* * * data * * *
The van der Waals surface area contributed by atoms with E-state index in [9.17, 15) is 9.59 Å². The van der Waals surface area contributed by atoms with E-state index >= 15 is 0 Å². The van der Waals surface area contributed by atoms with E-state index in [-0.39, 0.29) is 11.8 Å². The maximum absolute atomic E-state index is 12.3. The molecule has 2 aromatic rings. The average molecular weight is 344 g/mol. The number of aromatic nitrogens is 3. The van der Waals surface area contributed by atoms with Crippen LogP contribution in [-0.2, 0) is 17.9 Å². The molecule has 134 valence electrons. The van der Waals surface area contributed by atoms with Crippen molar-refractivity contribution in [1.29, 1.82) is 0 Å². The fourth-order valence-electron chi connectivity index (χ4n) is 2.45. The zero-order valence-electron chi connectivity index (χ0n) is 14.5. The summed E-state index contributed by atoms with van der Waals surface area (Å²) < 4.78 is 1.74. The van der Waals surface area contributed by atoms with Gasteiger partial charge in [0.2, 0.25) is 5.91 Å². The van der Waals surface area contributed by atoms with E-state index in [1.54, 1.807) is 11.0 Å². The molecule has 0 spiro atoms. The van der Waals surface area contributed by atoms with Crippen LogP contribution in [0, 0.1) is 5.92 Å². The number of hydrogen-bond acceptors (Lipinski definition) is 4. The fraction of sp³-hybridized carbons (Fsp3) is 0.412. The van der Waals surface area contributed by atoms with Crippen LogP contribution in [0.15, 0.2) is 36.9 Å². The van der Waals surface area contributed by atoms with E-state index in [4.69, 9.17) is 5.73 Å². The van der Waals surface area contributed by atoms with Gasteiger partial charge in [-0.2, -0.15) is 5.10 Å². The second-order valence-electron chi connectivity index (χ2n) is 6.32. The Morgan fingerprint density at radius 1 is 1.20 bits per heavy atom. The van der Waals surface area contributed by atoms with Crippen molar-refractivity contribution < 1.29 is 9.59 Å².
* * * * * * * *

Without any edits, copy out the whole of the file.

The van der Waals surface area contributed by atoms with E-state index in [9.17, 15) is 9.59 Å². The van der Waals surface area contributed by atoms with E-state index >= 15 is 0 Å². The van der Waals surface area contributed by atoms with E-state index in [-0.39, 0.29) is 11.8 Å². The maximum absolute atomic E-state index is 12.3. The molecule has 2 aromatic rings. The average molecular weight is 344 g/mol. The number of aromatic nitrogens is 3. The van der Waals surface area contributed by atoms with Crippen LogP contribution in [-0.2, 0) is 17.9 Å². The molecule has 134 valence electrons. The van der Waals surface area contributed by atoms with Crippen molar-refractivity contribution in [1.29, 1.82) is 0 Å². The fourth-order valence-electron chi connectivity index (χ4n) is 2.45. The zero-order valence-electron chi connectivity index (χ0n) is 14.5. The summed E-state index contributed by atoms with van der Waals surface area (Å²) < 4.78 is 1.74. The van der Waals surface area contributed by atoms with Gasteiger partial charge in [0.2, 0.25) is 5.91 Å². The van der Waals surface area contributed by atoms with E-state index in [1.54, 1.807) is 11.0 Å². The molecule has 0 spiro atoms. The van der Waals surface area contributed by atoms with Crippen LogP contribution in [0, 0.1) is 5.92 Å². The number of hydrogen-bond acceptors (Lipinski definition) is 4. The fraction of sp³-hybridized carbons (Fsp3) is 0.412. The van der Waals surface area contributed by atoms with Crippen LogP contribution in [0.15, 0.2) is 36.9 Å². The van der Waals surface area contributed by atoms with E-state index in [4.69, 9.17) is 5.73 Å². The van der Waals surface area contributed by atoms with Gasteiger partial charge in [-0.2, -0.15) is 5.10 Å². The second-order valence-electron chi connectivity index (χ2n) is 6.32. The Morgan fingerprint density at radius 1 is 1.20 bits per heavy atom. The van der Waals surface area contributed by atoms with Crippen molar-refractivity contribution < 1.29 is 9.59 Å².